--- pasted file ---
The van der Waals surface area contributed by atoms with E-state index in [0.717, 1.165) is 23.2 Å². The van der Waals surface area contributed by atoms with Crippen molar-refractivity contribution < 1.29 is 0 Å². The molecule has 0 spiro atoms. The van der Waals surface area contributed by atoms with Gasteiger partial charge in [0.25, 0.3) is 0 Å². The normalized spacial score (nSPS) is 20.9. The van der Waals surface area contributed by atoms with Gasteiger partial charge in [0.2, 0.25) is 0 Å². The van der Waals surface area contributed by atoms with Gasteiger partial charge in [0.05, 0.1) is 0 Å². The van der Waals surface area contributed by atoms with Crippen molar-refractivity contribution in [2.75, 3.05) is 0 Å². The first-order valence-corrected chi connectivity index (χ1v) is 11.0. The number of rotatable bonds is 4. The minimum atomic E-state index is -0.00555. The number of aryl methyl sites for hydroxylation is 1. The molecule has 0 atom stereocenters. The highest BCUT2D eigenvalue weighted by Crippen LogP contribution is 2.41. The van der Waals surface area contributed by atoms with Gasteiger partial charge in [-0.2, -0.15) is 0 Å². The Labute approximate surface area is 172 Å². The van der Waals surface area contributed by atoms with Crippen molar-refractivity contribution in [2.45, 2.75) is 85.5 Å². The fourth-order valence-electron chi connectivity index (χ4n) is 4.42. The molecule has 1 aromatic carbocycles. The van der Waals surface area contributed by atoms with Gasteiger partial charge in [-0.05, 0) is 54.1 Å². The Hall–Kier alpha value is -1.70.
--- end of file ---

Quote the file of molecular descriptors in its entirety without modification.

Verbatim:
The van der Waals surface area contributed by atoms with E-state index in [0.717, 1.165) is 23.2 Å². The van der Waals surface area contributed by atoms with Crippen molar-refractivity contribution < 1.29 is 0 Å². The molecule has 0 spiro atoms. The van der Waals surface area contributed by atoms with Gasteiger partial charge in [0.25, 0.3) is 0 Å². The normalized spacial score (nSPS) is 20.9. The van der Waals surface area contributed by atoms with Gasteiger partial charge in [0.2, 0.25) is 0 Å². The van der Waals surface area contributed by atoms with Gasteiger partial charge in [0.05, 0.1) is 0 Å². The van der Waals surface area contributed by atoms with Crippen molar-refractivity contribution in [2.75, 3.05) is 0 Å². The first-order valence-corrected chi connectivity index (χ1v) is 11.0. The number of rotatable bonds is 4. The minimum atomic E-state index is -0.00555. The number of aryl methyl sites for hydroxylation is 1. The molecule has 0 atom stereocenters. The highest BCUT2D eigenvalue weighted by Crippen LogP contribution is 2.41. The van der Waals surface area contributed by atoms with Gasteiger partial charge in [-0.2, -0.15) is 0 Å². The Labute approximate surface area is 172 Å². The van der Waals surface area contributed by atoms with Crippen molar-refractivity contribution in [2.45, 2.75) is 85.5 Å². The fourth-order valence-electron chi connectivity index (χ4n) is 4.42. The molecule has 1 aromatic carbocycles. The van der Waals surface area contributed by atoms with Gasteiger partial charge in [-0.05, 0) is 54.1 Å². The Hall–Kier alpha value is -1.70.